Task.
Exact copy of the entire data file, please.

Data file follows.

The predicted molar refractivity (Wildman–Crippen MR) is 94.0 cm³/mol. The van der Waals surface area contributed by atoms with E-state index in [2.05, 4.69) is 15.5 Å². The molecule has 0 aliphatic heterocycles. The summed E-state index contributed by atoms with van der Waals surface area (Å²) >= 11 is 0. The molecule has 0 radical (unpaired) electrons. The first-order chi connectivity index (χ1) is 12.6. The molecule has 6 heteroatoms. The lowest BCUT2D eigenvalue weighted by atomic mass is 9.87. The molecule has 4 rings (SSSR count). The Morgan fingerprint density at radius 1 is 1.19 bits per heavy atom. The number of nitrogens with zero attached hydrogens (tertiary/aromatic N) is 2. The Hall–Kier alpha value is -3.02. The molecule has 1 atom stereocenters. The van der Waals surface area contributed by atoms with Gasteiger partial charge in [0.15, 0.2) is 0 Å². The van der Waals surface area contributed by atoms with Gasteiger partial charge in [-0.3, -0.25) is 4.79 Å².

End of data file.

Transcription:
The predicted molar refractivity (Wildman–Crippen MR) is 94.0 cm³/mol. The van der Waals surface area contributed by atoms with E-state index in [2.05, 4.69) is 15.5 Å². The molecule has 0 aliphatic heterocycles. The summed E-state index contributed by atoms with van der Waals surface area (Å²) >= 11 is 0. The molecule has 0 radical (unpaired) electrons. The first-order chi connectivity index (χ1) is 12.6. The molecule has 6 heteroatoms. The lowest BCUT2D eigenvalue weighted by atomic mass is 9.87. The molecule has 4 rings (SSSR count). The Morgan fingerprint density at radius 1 is 1.19 bits per heavy atom. The number of nitrogens with zero attached hydrogens (tertiary/aromatic N) is 2. The Hall–Kier alpha value is -3.02. The molecule has 1 atom stereocenters. The van der Waals surface area contributed by atoms with Gasteiger partial charge in [0.15, 0.2) is 0 Å². The van der Waals surface area contributed by atoms with Gasteiger partial charge in [-0.3, -0.25) is 4.79 Å².